Author: Cormac McCarthy
Hardcover: 241 pages
Published Date: September 2006
FTC: bought at library book sale
Cormac McCarthy is one of those authors I've always wanted to check out. Besides The Road, he wrote No Country for Old Men, All the Pretty Horses, and Blood Meridian. It seems as if he writes mainly about the western expansion period in American history. I am absolutely fascinated with that time era - I even took a history of the American West class. However, The Road doesn't deal with the past but the future.
In the not so distant future, a father and son and traveling by foot along the road trying to get to the coast. The world has burned. Why? Who knows. Does it really matter? What matters is survival and maintaining humanity.
The first thing I noticed while reading The Road is the brevity of the sentences. I'll admit that it took me a bit to switch gears to get into this kind of writing. For instance, page 14
In the morning they went on. Desolate country. A boardhide nailed to a barndoor. Ratty. Wisp of a tail. Inside the barn three bodies hanging from the rafters, dried and dusty among the wan slats of light.
See what I mean? Some sentences aren't even sentences. They are a word or two. There's no chapters. Just short paragraphs. The father and son talk to each other but there isn't a huge amount of it. They are just the man and the boy - no names.
While it may take a few pages to get into the rhythm of the writing, it definitely works. The writing sucks you in. Time ceases to exist. Since there are no chapters there is a lack of time frame in the book and days or weeks could pass with a single sentence. I found it absolutely absorbing.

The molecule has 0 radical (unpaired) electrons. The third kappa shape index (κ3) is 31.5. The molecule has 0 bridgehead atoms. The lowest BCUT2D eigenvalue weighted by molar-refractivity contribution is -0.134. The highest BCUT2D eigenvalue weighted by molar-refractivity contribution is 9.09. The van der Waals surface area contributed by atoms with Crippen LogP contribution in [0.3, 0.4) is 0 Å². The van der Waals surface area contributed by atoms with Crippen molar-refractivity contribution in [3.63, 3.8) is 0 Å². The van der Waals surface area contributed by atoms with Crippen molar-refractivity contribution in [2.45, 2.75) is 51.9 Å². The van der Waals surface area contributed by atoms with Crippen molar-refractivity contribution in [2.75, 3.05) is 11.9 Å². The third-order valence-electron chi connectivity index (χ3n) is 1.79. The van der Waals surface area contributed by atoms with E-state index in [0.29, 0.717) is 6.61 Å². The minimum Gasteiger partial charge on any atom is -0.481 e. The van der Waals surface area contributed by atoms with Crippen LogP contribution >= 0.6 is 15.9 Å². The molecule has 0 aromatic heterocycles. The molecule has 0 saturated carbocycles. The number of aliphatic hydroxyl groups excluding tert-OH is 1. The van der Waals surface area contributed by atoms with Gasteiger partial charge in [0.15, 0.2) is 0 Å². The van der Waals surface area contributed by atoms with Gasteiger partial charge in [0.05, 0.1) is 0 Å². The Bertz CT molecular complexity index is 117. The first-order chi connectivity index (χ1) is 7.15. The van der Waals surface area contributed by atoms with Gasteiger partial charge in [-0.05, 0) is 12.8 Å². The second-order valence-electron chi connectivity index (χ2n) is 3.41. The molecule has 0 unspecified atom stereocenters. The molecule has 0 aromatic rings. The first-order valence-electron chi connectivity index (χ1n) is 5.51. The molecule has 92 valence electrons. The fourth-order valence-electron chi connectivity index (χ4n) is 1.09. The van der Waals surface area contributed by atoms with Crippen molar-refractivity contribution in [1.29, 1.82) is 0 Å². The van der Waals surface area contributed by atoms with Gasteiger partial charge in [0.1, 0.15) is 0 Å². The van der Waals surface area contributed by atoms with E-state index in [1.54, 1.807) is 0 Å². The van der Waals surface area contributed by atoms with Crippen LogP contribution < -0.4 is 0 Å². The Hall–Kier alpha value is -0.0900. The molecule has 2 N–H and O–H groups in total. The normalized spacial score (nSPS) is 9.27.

The only only problem I had with this book is that I watched the movie a while back so I knew what to expect. I shouldn't have done that. It totally ruined the slow build to the culmination of the story. If you HAVE read the book or don't plan on reading it - watch the movie. From what I remember they did an amazing job adapting the story.
I also found the story making me think a lot about life. I just had a son - he's about 18 weeks old right now and it makes you think. How far would you go to protect your son? If it was life or death situation, could you take the life of your child to protect him/her? So scary. I was fascinated with what happened to the mother of the boy. No spoilers here - but her decision was interesting - I could totally understand and at the same time never fathom what she decided to do.
Side note: I also loved that he made the son - born after whatever happened to the world - to be such a truly good person. While the desperate time brought out the worst in most of humanity, it was wonderful to see this little boy maintain his humanity and compassion.
Does this book fit the RIP Challenge requirements? Absolutely. There was a moment when I was reading the book - completely dark bedroom with just my book light - my husband and son sleeping nearby - and I was terrified.
This book also gets me going on the NPR Top 100 Sci Fi/Fantasy list - totally agree it belongs on the list.
And because I watched the movie first, the father will always be Viggo Mortensen:
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